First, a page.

Eligibility: In order to be eligible for consideration for the ODP, an applicant must:
– Be a current Civil Service career employee of the Department of State with at least 3 years of service in a permanent Department position;
– Or a career Civil Service Department of State Employee serving on a FS LNA with a tenure code of 7 with no more than three months remaining on their present LNA.
– Have completed all probationary periods;
– Not be serving in another long-term development program;
– Be able to obtain the appropriate medical and security clearance for the post of assignment prior to receiving travel authorization;
– Sign a Mobility Agreement and a Continued Service Agreement; and
– Cannot serve beyond the mandatory 65 year old Foreign Service retirement age.
How to apply for consideration: All interested applicants should apply for consideration through USAJOBS at the vacancy announcement noted above.
Please ensure all proper documentation is submitted in accordance with the vacancy announcement (e.g., performance appraisal, SF-50 indicating tenure, grade, step, salary, etc,).
Note: Education may only be substituted in accordance with the Office of Personnel Management (OM) Qualification Standards Handbook. Education must be accredited by an accrediting institution recognized by the U.S. Department of Education.
Please be advised that applicants that do not provide the proper documentation in accordance with the vacancy announcement will be determined to be disqualified.
NOTE: If your present grade is higher than the GS-14 level and you apply and are selected for this position, you will have to sign a Notice of Change to Lower Grade memo as the position is classified at the GS-14.
How is it possible that an FSO job in London does not have any bidders that post had to turn it into an excursion tour?
As an aside, do you know that US Embassy Port-Au-Spain in Haiti had 108 bidders for one RSO position? Seriously.
An FSO is a generalist and the RSO is a specialist but both are in the FS system. If this specific London position were located in NEA , SCA or AF, we could understand it, but this one is tricky. After all, London is London. It is not/not a hard-to-fill post.
London in fact, according to the IG is considered a popular bid for officers completing duty in Iraq or Afghanistan, and it is not uncommon for the short list of qualified bidders for the highly sought London vacancies to contain only officers rotating out of these two countries. On linked onward assignments, the OIG notes that the “gradual accretion of tied assignments in London’s staffing pattern has had the unintended impact of putting many positions in London out of reach for virtually all bidders, regardless of how qualified, except for returnees.”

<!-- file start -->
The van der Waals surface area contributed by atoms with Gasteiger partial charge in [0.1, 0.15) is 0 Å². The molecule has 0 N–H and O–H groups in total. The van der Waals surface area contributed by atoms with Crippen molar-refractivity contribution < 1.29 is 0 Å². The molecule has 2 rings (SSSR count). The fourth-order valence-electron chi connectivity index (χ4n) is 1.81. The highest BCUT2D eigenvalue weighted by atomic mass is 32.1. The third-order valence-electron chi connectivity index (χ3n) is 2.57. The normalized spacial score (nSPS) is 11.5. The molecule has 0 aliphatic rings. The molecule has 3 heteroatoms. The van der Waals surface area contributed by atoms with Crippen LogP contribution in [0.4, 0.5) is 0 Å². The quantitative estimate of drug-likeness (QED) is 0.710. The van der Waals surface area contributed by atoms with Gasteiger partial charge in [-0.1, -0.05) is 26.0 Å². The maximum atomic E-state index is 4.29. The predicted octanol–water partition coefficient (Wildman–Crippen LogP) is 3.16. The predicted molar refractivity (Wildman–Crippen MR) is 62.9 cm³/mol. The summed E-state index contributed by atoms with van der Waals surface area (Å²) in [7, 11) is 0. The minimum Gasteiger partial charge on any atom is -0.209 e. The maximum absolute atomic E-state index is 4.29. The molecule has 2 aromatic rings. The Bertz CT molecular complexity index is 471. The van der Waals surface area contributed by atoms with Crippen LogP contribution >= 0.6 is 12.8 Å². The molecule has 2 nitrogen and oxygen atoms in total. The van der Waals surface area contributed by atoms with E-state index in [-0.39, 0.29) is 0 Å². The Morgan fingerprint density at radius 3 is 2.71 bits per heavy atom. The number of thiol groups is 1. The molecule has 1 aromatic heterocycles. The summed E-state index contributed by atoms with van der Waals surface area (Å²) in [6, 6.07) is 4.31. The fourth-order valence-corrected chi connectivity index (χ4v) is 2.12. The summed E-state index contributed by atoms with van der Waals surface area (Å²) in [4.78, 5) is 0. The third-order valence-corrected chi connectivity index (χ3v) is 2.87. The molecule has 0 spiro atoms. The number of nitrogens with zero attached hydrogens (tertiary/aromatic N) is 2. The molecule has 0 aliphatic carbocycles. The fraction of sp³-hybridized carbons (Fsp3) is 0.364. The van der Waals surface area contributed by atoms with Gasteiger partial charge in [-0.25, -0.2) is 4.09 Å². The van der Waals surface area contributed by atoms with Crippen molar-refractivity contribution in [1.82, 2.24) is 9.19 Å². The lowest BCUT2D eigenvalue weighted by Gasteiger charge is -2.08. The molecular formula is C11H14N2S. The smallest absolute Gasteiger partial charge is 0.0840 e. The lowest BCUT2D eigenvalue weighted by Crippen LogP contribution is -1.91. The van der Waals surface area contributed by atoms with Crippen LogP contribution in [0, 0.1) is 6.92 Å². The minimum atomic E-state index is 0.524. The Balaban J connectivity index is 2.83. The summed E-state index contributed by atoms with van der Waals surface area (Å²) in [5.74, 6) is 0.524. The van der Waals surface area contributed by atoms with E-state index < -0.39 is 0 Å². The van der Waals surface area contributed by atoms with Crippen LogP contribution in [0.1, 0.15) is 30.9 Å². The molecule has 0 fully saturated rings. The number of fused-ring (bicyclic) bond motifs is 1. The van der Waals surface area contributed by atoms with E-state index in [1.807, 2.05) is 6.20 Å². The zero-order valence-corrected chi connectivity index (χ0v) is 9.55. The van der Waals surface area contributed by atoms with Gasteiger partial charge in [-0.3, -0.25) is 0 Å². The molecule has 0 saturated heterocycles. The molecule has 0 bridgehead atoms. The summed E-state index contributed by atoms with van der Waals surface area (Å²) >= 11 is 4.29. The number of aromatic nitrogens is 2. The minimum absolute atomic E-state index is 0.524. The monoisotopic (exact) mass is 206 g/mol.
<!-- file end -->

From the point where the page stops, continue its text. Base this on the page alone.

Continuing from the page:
Just between us, was this GS-14 job (FS-02 equivalent) in London created for somebody in particular? If it was, then clearly it had to be for somebody who is in the Civil Service or a CS on a Limited Non-Career Appointment (LNA). Is this for somebody already in London who does not want to leave? And pray tell, who is the main official who engineered the creation of this job?
The stated reason for the reposting of this job (something “dropped off”) is crap. If the job requires a CS with at least 3 years experience, why mention the probationary period? It looks like there’s one “dropped” item when comparing the two job announcement. It’s the line that says “You can link to USAJOBS from the CS Abroad communities site under the Overseas Opportunities tab: http://cas.state.gov/csoverseas/.” Curious thing, that “dropped off” item is in the middle of the announcement and did not occur elsewhere. The announcement also says that the selectee who can only be a CS employee “cannot serve beyond the mandatory 65 year old Foreign Service.” As if your brain turns off when the birthday candle burns 65. Contrary to the job reposting, CS applicants for hard-to-fill posts must be career employees with a tenure code of 21 (not 7 as in this London announcement) according to state.gov. We take it, this specific London assignment is not considered a hard-to-fill post? For examples of hard-to-fill positions announced in 2012, click here.
This is indeed one of those bureaucratic mysteries … though not an isolated mystery.
Noooooo, it’s not so the job description can be rewritten to better fit a specific person, silly. Absolutely not. What a preposterous suggestion!
But hey, who pulled this off and how did the re-write come to be? No, re-advertised because there were “too many applicants” is not a legitimate reason.
Call your friends in London about the job up for bid, and see what they tell you (pick one):
don’t bother applying for the job
don’t waste your time on this one
forgetaboutit, selection already done